Which way does neurobiological evidence tip the scales in sentencing?
How do jurors use different kinds of information about mental illness when making sentencing decisions? An experiment finds that neurobiological evidence could harm or help defendants.
Do the eyes have it?
Would you rather lose your sense of touch or your vision? Here are the pros and cons of each, according to science.
Researchers get their first glimpse into what happens in the brain when we consciously relinquish control over our actions and go with the flow.
Young people may have a harder time processing violent footage, as their brains are still developing.
Many teenagers may have seen the live footage of the Christchurch shooting. Here are some ways parents and teachers can help them process it.
Do you have a magnetic compass in your head?
Your brain's sensory talents go way beyond those traditional five senses. A team of geoscientists and neurobiologists explored how the human brain monitors and responds to magnetic fields.
A headache is not from your brain itself hurting, but it might mean some of the muscles, membranes and tissues surrounding the brain or its blood supply system could be hurting.
The brain itself can’t actually feel pain. It can't sense damage to itself the way your finger can. We know this because people can have brain surgery while they are totally awake.
Your brain is about 70% water.
An adult brain weighs about 1.5kg. It's mostly water with some fat, protein, sugar and a dash of salt. Sounds like pancakes, I know, but I once tried chicken brains and, well, pancakes are tastier.
Our brains evolved in a world without reading.
Reading and writing may have evolved thanks to a natural ability of the brain's visual cortex to process geometrical shapes.
They said it, but is it true?
Psychological phenomena like confirmation bias and the Dunning-Kruger effect make it easy for people to fall for deliberate or inadvertent lies in the news.
By YAKOBCHUK VIACHESLAV/Shutterstock
Scientists have developed a robotic arm with knowledge of its physical form – a very basic sense of self.
Harnessing adolescents’ readiness to help can be good for them and their communities.
Teens get a bad rap as selfish, dangerous risk-takers. But neuroscience and psychology research is revising that image: Adolescents are primed to help those around them, with positive benefits for all.
Carlee Beattie b Summer Paralympics.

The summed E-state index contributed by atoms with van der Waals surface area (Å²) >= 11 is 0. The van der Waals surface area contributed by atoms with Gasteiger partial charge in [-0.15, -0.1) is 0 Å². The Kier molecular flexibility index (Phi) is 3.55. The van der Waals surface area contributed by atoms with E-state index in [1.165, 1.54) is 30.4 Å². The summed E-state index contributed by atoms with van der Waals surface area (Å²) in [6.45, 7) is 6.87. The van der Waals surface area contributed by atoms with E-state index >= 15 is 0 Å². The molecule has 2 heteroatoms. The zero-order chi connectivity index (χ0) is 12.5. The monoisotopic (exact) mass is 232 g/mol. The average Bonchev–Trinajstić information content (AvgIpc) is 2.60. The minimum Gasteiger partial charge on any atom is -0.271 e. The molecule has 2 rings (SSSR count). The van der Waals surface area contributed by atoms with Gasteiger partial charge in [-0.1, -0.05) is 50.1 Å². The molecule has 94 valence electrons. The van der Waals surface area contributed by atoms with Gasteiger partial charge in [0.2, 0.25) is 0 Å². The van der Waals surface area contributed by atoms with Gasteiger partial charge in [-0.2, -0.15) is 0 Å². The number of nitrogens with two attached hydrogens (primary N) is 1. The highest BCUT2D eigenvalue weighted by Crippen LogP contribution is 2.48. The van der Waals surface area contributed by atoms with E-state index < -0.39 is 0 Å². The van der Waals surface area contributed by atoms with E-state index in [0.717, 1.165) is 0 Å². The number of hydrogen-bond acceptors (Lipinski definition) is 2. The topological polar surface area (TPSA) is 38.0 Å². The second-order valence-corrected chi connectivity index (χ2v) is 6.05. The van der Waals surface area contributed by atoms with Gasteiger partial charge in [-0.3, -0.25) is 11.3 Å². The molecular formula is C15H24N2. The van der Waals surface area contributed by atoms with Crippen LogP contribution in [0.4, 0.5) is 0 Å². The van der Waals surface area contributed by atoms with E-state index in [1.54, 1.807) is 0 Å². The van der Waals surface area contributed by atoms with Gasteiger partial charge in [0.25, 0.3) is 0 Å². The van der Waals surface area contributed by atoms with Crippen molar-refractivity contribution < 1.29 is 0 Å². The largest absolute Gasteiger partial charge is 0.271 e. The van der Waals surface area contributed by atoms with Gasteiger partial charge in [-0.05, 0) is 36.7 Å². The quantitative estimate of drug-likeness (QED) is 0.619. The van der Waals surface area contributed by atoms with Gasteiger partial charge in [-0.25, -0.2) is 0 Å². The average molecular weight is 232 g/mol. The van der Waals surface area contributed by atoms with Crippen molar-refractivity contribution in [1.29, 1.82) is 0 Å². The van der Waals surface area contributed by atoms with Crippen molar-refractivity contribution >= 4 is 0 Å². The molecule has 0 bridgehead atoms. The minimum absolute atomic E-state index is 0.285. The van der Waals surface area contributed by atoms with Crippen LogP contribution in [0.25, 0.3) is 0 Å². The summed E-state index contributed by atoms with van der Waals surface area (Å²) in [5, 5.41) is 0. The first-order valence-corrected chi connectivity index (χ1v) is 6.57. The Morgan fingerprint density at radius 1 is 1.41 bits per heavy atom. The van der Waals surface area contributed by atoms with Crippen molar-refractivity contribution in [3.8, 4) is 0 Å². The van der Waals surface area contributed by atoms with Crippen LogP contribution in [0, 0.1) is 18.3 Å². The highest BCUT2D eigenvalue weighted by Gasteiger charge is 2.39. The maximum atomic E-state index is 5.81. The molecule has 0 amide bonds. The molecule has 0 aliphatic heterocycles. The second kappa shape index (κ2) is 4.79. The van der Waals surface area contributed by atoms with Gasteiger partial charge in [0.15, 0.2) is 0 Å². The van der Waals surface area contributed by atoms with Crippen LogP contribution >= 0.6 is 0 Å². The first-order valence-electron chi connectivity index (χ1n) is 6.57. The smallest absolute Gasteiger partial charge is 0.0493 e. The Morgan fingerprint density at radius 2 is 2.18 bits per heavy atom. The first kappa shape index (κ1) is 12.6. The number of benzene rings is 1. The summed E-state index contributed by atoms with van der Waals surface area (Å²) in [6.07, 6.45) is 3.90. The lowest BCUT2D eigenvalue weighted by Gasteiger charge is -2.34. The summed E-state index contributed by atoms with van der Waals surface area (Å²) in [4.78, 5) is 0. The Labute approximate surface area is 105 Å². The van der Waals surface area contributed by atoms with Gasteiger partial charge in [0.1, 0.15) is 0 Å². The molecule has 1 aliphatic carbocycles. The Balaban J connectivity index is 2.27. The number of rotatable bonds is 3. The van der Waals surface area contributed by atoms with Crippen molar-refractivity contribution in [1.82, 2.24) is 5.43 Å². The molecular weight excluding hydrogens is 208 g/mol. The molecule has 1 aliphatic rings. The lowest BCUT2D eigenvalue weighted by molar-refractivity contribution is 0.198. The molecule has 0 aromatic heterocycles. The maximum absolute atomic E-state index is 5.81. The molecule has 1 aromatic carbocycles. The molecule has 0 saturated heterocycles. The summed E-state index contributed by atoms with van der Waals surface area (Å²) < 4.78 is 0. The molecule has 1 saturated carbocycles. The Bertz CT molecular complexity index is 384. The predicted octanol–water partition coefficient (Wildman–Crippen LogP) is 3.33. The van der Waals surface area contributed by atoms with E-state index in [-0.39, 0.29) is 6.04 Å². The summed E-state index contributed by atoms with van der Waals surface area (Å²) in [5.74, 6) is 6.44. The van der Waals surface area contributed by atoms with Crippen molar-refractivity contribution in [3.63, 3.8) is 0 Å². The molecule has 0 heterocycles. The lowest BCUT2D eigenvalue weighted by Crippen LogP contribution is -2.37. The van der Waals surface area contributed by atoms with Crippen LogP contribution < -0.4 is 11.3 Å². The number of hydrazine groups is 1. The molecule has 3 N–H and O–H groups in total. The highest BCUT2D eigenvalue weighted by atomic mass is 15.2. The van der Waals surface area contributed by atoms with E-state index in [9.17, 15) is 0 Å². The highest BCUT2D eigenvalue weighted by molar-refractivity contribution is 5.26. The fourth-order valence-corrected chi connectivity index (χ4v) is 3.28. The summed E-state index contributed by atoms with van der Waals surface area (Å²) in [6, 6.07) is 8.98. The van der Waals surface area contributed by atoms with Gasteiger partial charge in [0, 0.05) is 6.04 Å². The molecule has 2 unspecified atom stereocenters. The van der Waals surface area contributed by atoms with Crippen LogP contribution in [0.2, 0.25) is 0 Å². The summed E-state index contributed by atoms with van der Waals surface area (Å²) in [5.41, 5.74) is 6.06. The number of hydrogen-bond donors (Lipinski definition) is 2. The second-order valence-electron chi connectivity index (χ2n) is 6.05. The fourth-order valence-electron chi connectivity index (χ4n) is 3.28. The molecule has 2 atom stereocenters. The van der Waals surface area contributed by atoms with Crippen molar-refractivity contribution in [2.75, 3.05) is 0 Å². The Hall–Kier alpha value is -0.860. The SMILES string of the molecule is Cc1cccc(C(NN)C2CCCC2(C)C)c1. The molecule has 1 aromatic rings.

New study sheds light on the mystery of how people can experience and control phantom limbs decades after losing a body part.
Brain connections have been linked to consciousness.
Specific brain networks are at work when we are conscious. New results can help distinguish truly unconscious patients from those who have some degree of consciousness.
Microdosers take such small quantities of psychedelic substances that there are no noticeable effects.
Popular accounts of the effects of microdosing don't quite match the experience of long-term microdosers, according to this new research.
Travelers at Miami International Airport on Jan. 18, 2019 wait in long lines, in part due to the government shutdown.
Lynne Sladky/AP Photo
The stressful political climate worsened with the shutdown of the federal government. And even though a break may be in sight, even the uncertainty adds stress. A neuroscientist offers ways to cope.
Which is the right map for you?
If you want to really learn your way around a new place, paper maps still trump digital options.
Disorganisation and clutter have a cumulative effect on our brains, which like order.
Clutter can make us feel stressed, anxious and depressed. It can also impact our ability to process information and connect with people. Here's why.
What you had before sways what you eat next time – but only if you remember.
What you remember of your last meal affects when and how much you eat next time around. Neuroscientists have now identified neurons in the brain's hippocampus that are crucial to this process.
White nationalists clash with protesters at the Aug. 12, 2017 Charlottesville, Va. rally that turned deadly violent.
Steve Helber/AP Photo
Fear is very much a part of humans' survival. Demagogues and others who want to manipulate have learned that this human trait can be exploited, often with disastrous consequences.
There seems be an attractive quality to things that are ostensibly unhealthy or dangerous.
Edgar Allen Poe, Sigmund Freud and cognitive scientists have all wrestled with the human tendency to behave in ways that are irrational and self-defeating.